roblem Media Argumentative Persuasive Essays
Media Violence is No Problem
Violent movies and television shows have been popular since the mediums were invented. Westerns and Police shows have kept us inundated with gun play and car chases. However many feel that entertainment companies have gone too far. Politicians, like Al Gore and Bill Clinton, have officially asked the producers and television stations to tone down the violence in their products and try to have more family orientated messages. Why the sudden change in heart? The recent rash of schoolshooting and teen violence has made many Americans look for a reason; the reason they have found is the media.Order now
The entertainment industry is not a willing scapegoat. They have given some ground but refuse to give anymore. At the forefront of the battle are directors like Wes Craven who’s violent scary movies, the Scream trilogy and Vampire, are squarely blamed for the rise in violent teens. On television shows like Buffy the Vampire Slayer and especially professional wrestling are being forced to calm down the violence they show and have been pushed back to later hours so that younger children can’t watch (Clinton 3). While the Media industry have bent, the body count in Scream 3 was lowered and wrestling has promised to depict women more appropriately and tone down their violent bouts, they refuse to break which is what many parents are calling for.
According to some According to the American Psychological Association, the average American child views 8,000 murders and 100,000 other acts of violence before finishing elementary school (Anonymous 1).
That is a lot of violence for a young adult, but the question is not whether they see it but whether it drives them to be violent also. There are, however, no conclusive studies on the effects of violence in the media on children. Still the shear number of violent acts is bothersome and should be controlled. “There is still too much violence on our nation’s screens, large and small,” Said Bill Clinton at a benefit in California after one of the shootings (Clinton 1). He also urged for the rating system to be reevaluated and parents to watch programs along with their children.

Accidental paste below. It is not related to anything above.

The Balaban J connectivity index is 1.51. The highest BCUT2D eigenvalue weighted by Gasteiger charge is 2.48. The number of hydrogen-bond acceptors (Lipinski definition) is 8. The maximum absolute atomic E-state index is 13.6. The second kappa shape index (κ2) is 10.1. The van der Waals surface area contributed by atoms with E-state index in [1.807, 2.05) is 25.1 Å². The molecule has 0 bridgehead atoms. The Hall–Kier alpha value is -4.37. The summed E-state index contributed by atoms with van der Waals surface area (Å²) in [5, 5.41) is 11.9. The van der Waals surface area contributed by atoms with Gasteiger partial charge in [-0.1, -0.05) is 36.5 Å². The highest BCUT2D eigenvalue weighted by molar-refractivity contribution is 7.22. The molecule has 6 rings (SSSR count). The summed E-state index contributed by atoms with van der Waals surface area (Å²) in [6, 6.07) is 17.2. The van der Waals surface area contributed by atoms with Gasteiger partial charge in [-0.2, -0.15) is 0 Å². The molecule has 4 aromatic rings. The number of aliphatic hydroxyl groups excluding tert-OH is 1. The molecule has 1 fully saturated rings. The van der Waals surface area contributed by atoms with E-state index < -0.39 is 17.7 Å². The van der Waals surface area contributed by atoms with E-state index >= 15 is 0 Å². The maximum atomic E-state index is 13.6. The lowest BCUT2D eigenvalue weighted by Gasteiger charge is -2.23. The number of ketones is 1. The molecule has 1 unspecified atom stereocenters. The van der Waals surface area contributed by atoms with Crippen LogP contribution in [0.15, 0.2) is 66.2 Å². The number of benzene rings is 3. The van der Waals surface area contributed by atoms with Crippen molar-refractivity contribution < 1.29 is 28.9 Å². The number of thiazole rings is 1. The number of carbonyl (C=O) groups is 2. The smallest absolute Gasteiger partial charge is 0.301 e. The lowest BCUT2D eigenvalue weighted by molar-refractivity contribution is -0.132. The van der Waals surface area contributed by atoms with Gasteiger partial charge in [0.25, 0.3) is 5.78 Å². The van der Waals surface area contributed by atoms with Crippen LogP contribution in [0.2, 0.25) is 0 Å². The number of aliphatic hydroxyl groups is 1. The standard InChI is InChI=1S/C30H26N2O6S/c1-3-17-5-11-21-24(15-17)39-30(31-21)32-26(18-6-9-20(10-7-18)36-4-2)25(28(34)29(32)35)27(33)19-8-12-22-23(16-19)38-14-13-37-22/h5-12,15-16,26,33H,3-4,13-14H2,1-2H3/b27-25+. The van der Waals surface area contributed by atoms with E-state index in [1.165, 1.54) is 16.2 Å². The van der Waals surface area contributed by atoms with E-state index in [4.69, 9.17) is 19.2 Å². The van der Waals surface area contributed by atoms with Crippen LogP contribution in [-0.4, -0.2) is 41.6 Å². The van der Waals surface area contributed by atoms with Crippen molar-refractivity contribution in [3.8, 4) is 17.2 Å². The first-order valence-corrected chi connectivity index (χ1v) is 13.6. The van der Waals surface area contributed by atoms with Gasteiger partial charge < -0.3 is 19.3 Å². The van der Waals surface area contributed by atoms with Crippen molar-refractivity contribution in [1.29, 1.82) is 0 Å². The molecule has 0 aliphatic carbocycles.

While many have clamored for a change nothing has been done.
No effective bills have been passed and no groups have stepped forward to take on the media. There are many possible reasons for this. One of the major reasons is that the entertainment industry is large and very influential. Many politicians fear taking on such a large foe for fear of ending their career. Another reason is that it would be unconstitutional. Lynne Cheney remarked, “They know you can’t enact legislation,” she said on CBS’ “Face the Nation.
” “This is wallpaper, a spin … to make people think they are on the side of parents.” (Cheney 1). Any legislation against the industry would be in violation of free speech and would never stand in the Supreme Court.
Another possible reason for the lack of litigation is that it probably wouldn’t work. There may be an abundance of numbers documenting the amount of violence children see but no one can tell whether it effects them or not. While cases of children imitating wresting moves have been documented, this doesn’t show that they intended to hurt the other person. They are also the minority rather than the majority. Most people simply watch the shows and take them for entertainment. Another flaw in the argument to ban media violence is that none of the school shootings have been blamed on the media.
None of them has claimed it influenced them or that they had done it because they saw it on television. In fact there has never been a case where the defense that a movie or television show caused the crime. While many try to over look these facts the fact remains that until a connection is definitely made between media violence and real life violence many including myself will remain against the censorship of entertainment.
“Clinton to Hollywood Tone Down the Onscreen Slaughter” March 13,
html. June 6, 2001.
“Lynn Cheney blasts Gore comments on Media .